Questers help to preserve history
Jefferson County has many historical places, and preserving that history is becoming ever more important.
One such historical place is Union Cemetery.
The cemetery was founded in 1854. It is a place many people like to use to take walks along tree-lined lanes.
Located in the cemetery is the original office building, constructed in 1892.
The building is in need of work to preserve it for future generations.
An organization – Hetty Elizabeth Beatty No. 1419 Chapter of the Questers – has undertaken the project of trying to restore and protect the building.
After all, the international organization is one that encourages the preservation and restoration of historical landmarks, according to the International Questers website.
The slate roof was repaired in May, and the group cleaned out the inside of the office building. Future work will include removing the plastic wallboard, dropped ceiling and vinyl flooring that were installed more than 50 years ago during remodeling work.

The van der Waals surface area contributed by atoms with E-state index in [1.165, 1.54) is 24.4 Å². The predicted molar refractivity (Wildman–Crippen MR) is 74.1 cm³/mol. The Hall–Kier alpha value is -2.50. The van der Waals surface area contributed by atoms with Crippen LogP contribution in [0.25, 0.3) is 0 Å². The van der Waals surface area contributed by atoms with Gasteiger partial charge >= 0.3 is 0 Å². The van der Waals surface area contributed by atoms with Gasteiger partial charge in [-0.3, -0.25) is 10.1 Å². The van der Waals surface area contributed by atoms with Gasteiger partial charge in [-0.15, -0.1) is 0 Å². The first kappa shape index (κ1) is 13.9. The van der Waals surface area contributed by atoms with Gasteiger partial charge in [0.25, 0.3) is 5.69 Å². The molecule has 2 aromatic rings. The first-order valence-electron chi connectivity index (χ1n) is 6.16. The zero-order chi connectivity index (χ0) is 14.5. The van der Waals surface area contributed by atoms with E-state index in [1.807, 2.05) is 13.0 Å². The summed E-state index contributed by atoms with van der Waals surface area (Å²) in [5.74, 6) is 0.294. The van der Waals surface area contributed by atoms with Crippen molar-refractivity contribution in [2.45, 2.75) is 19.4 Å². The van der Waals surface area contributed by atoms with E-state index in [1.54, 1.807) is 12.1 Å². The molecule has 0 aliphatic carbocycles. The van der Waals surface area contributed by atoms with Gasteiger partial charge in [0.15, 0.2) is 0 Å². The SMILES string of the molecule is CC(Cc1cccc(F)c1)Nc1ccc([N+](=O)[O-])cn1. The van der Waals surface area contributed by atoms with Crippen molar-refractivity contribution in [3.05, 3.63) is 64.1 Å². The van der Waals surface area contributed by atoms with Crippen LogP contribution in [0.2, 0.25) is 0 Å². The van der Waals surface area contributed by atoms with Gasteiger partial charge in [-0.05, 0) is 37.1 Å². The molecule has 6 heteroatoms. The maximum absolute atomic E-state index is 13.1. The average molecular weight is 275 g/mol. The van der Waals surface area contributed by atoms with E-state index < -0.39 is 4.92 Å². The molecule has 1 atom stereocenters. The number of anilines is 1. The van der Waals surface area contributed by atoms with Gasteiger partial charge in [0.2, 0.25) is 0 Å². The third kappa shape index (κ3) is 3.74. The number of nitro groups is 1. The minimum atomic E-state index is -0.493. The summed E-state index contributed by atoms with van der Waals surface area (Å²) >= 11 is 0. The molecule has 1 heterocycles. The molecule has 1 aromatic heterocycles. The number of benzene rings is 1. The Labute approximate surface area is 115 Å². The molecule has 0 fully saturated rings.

The Questers are in the process of raising money to have the stone work on the outside pointed as needed.
The stone needs cleaning, and a rafter in the lower level also needs to be repaired.
It is a great project for the Questers to undertake. Other organizations throughout the county have taken on similar projects to preserve historical places.
If it wasn’t for their work, many historical locations and buildings would fall further into disrepair because of age and face the threat of disappearing.
A cemetery is an album of a community’s history. Union Cemetery contains the graves of many people who played a big part in the history of Steubenville and surrounding areas.
The Questers need to be commended for taking on the project of preserving the original office for the cemetery.